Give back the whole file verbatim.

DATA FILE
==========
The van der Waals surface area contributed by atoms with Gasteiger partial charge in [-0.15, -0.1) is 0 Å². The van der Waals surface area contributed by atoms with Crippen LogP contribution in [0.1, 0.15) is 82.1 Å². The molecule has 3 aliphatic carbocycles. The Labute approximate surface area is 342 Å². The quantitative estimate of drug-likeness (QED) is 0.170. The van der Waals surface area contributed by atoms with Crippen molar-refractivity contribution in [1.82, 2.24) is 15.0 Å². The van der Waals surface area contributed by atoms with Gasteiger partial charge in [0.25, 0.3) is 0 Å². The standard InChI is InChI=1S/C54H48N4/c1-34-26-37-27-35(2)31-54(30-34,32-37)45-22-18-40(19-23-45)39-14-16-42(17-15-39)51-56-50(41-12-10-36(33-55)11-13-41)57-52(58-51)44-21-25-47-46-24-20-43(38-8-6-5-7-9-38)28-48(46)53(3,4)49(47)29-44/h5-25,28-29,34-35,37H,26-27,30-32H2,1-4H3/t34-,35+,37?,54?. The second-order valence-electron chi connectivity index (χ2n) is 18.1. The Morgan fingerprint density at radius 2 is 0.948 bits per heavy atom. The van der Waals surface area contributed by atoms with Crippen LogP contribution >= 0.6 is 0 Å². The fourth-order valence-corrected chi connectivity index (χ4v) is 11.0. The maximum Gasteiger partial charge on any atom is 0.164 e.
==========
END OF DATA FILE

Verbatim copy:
The van der Waals surface area contributed by atoms with Gasteiger partial charge in [-0.15, -0.1) is 0 Å². The van der Waals surface area contributed by atoms with Crippen LogP contribution in [0.1, 0.15) is 82.1 Å². The molecule has 3 aliphatic carbocycles. The Labute approximate surface area is 342 Å². The quantitative estimate of drug-likeness (QED) is 0.170. The van der Waals surface area contributed by atoms with Crippen molar-refractivity contribution in [1.82, 2.24) is 15.0 Å². The van der Waals surface area contributed by atoms with Gasteiger partial charge in [0.25, 0.3) is 0 Å². The standard InChI is InChI=1S/C54H48N4/c1-34-26-37-27-35(2)31-54(30-34,32-37)45-22-18-40(19-23-45)39-14-16-42(17-15-39)51-56-50(41-12-10-36(33-55)11-13-41)57-52(58-51)44-21-25-47-46-24-20-43(38-8-6-5-7-9-38)28-48(46)53(3,4)49(47)29-44/h5-25,28-29,34-35,37H,26-27,30-32H2,1-4H3/t34-,35+,37?,54?. The second-order valence-electron chi connectivity index (χ2n) is 18.1. The Morgan fingerprint density at radius 2 is 0.948 bits per heavy atom. The van der Waals surface area contributed by atoms with Crippen LogP contribution >= 0.6 is 0 Å². The fourth-order valence-corrected chi connectivity index (χ4v) is 11.0. The maximum Gasteiger partial charge on any atom is 0.164 e.